permanently aligned with, the bore(s); and (b) a short stock 
designed to be gripped by one hand and at an angle to and extending 
below the line of the bore(s). The term shall not include any gadget 
device, any gun altered or converted to resemble a pistol, any gun 
that fires more than one shot, without manual reloading, by a single 
function of the trigger, or any small portable gun such as: Nazi 
belt buckle pistol, glove pistol, or a one-hand stock gun designed 
to fire fixed shotgun ammunition.

27 CFR 179.11 (1986). As explained in the preamble to the 1988 
amendments, 53 FR 10482, the definition was changed pursuant to 
comments received during the rulemaking process by deleting the word 
``small'' before the word ``projectile.'' In addition, due to an 
administrative oversight, the last part of the definition was deleted. 
The language inadvertently deleted stated ATF's long-standing position 
that certain weapons are not pistols, including any gun disguised to 
look like an item other than a firearm, any gun altered or converted to 
resemble a pistol, any gun that fires more than one shot, without 
manual reloading, by a single function of the trigger, or any small 
portable gun. Such weapons were classified as ``any other weapon'' 
under the NFA and subject to regulation under the NFA.

Proposed Regulation

    The Department believes that the NFA definition of the term 
``pistol'' should be revised to more accurately reflect the 
Department's position concerning the weapons subject to regulation 
under the ``any other weapon'' category of the NFA. The term ``fixed'' 
has been added to paragraph (a)(2) of the regulatory definition to 
clarify that weapons with a short stock permanently affixed at an angle 
to the bore can be classified as ``pistols.''
    In addition, the regulation will now include language which makes 
it clear that certain weapons that are particularly concealable and 
difficult to readily identify as firearms are regulated under the NFA. 
This will allow the Department to regulate certain weapons that pose 
significant public safety and security risks in this post 9/11 era. The 
types of weapons covered by this language include, but are not limited 
to, belt buckle guns, penguns, wallet guns, gadget devices, and devices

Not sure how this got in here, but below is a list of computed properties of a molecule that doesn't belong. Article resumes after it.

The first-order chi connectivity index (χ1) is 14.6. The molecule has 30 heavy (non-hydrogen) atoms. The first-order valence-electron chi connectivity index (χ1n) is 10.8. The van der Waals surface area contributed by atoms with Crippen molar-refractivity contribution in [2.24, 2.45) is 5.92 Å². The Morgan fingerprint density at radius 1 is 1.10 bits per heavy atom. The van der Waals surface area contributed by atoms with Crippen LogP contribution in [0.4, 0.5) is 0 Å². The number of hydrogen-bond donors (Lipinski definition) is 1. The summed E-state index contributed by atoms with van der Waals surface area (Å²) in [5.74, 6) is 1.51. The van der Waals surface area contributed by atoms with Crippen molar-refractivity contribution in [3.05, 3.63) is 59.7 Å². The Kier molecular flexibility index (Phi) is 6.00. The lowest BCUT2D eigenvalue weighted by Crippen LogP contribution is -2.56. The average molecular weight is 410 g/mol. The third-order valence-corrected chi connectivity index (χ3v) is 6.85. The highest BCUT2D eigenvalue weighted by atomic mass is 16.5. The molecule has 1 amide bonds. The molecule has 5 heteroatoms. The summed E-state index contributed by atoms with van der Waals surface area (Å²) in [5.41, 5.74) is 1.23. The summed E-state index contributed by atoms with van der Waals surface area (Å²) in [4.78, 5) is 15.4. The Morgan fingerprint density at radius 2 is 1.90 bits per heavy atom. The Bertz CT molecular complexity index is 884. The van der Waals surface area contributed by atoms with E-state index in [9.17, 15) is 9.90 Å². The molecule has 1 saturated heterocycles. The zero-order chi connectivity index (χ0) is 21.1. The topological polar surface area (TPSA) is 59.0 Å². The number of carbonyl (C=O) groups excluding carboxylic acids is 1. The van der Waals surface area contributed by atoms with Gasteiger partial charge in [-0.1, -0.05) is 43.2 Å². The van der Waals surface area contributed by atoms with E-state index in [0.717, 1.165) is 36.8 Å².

commonly known as pager guns. These weapons are particularly hazardous, 
as they may easily pass through airport or other security posts or 
metal detectors without being recognized as firearms. Furthermore, such 
highly concealable weapons can be particularly appealing to prohibited 
persons, terrorists, or others who may misuse firearms because such 
weapons can be carried and even used without detection. By regulating 
these specific types of weapons pursuant to the NFA, the Department can 
more directly address these heightened security concerns and protect 
the public from the dangers posed by hidden weaponry.
    Accordingly, the proposed definition of ``pistol'' in section 
479.11 would read as follows:

    (a) A weapon originally designed, made, and intended to fire a 
projectile (bullet) from one or more barrels when held in one hand, 
and having--
    (1) A chamber(s) as an integral part(s) of, or permanently 
aligned with, the bore(s); and
    (2) A short fixed stock designed to be gripped by one hand and 
at an angle to and extending below the line of the bore(s).
    (b) The term shall not include any weapon disguised to look like 
an item other than a firearm, such as a pengun, wallet gun, belt 
buckle gun, pager gun or gadget device, or any gun that fires more 
than one shot, without manual reloading, by a single function of the 
trigger.

    Omitted from the proposed regulation is the language: ``any gun 
altered or converted to resemble a pistol.'' This language mirrors the 
statutory provisions in 26 U.S.C. 5845(a)(2) and (4) that refer to 
weapons made from a shotgun or rifle. The NFA adequately reflects the 
Department's consistent position that a rifle or shotgun, altered to 
function as a smaller, pistol-like weapon, maintains its classification 
as a rifle or shotgun and will not be classified as a pistol. 
Therefore, the addition of this language into the proposed regulation 
is unnecessary.
    Proposed omissions should not be read as an intention to regulate a 
narrower category of ``any other weapons'' than those previously 
classified by ATF under the NFA and implementing regulations.
    If adopted as a final rule, the proposed amendment to the 
definition of ``pistol'' will be applied to previous and future 
classifications of firearms disguised to look like an item other than a 
firearm. If a firearm previously classified as a pistol is found to be 
an ``any other weapon'' pursuant to the proposed definition, 
manufacturers, current owners, and those persons who wish to purchase 
such a weapon would be subject to the restrictions and regulations 
imposed by the NFA, including background checks, registration and 
making/transfer tax.

Administrative Matters

Regulatory Flexibility Act

    The Regulatory Flexibility Act (5 U.S.C. 601 et seq.) requires an 
agency to conduct a regulatory flexibility analysis of any rule subject 
to notice and comment rulemaking requirements unless the head of the 
agency certifies that the rule will not have a significant economic 
impact on a substantial number of small entities. Small entities 
include small businesses, small not-for-profit enterprises, and small 
governmental jurisdictions. The Attorney General has reviewed this 
proposed rule and, by approving it, certifies that this proposed rule 
will not have a significant economic impact on a substantial number of 
small entities. The proposed rule merely restores language in the 
definition of the term ``pistol'' that was inadvertently removed due to 
an administrative oversight.

Unfunded Mandates Reform Act of 1995

    This proposed rule will not result in the expenditure by State, 
local, and tribal governments, in the aggregate, or by the private 
sector, of $100 million or more in any one year, and it will not 
significantly or uniquely affect small governments. Therefore, no